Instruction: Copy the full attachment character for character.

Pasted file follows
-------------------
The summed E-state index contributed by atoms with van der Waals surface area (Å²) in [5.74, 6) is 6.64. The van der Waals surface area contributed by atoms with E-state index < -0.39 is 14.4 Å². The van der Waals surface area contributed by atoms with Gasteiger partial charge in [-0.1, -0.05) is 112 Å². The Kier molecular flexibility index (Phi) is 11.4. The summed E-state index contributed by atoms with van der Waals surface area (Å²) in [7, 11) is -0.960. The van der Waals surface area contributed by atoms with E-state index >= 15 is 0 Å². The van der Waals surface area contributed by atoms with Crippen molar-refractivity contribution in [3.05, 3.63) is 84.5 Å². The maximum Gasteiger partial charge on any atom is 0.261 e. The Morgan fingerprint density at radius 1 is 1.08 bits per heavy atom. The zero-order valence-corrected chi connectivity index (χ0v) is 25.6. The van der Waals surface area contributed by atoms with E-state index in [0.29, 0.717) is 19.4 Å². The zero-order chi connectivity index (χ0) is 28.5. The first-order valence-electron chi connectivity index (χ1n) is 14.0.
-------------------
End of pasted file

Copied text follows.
The summed E-state index contributed by atoms with van der Waals surface area (Å²) in [5.74, 6) is 6.64. The van der Waals surface area contributed by atoms with E-state index < -0.39 is 14.4 Å². The van der Waals surface area contributed by atoms with Gasteiger partial charge in [-0.1, -0.05) is 112 Å². The Kier molecular flexibility index (Phi) is 11.4. The summed E-state index contributed by atoms with van der Waals surface area (Å²) in [7, 11) is -0.960. The van der Waals surface area contributed by atoms with E-state index >= 15 is 0 Å². The van der Waals surface area contributed by atoms with Crippen molar-refractivity contribution in [3.05, 3.63) is 84.5 Å². The maximum Gasteiger partial charge on any atom is 0.261 e. The Morgan fingerprint density at radius 1 is 1.08 bits per heavy atom. The zero-order valence-corrected chi connectivity index (χ0v) is 25.6. The van der Waals surface area contributed by atoms with E-state index in [0.29, 0.717) is 19.4 Å². The zero-order chi connectivity index (χ0) is 28.5. The first-order valence-electron chi connectivity index (χ1n) is 14.0.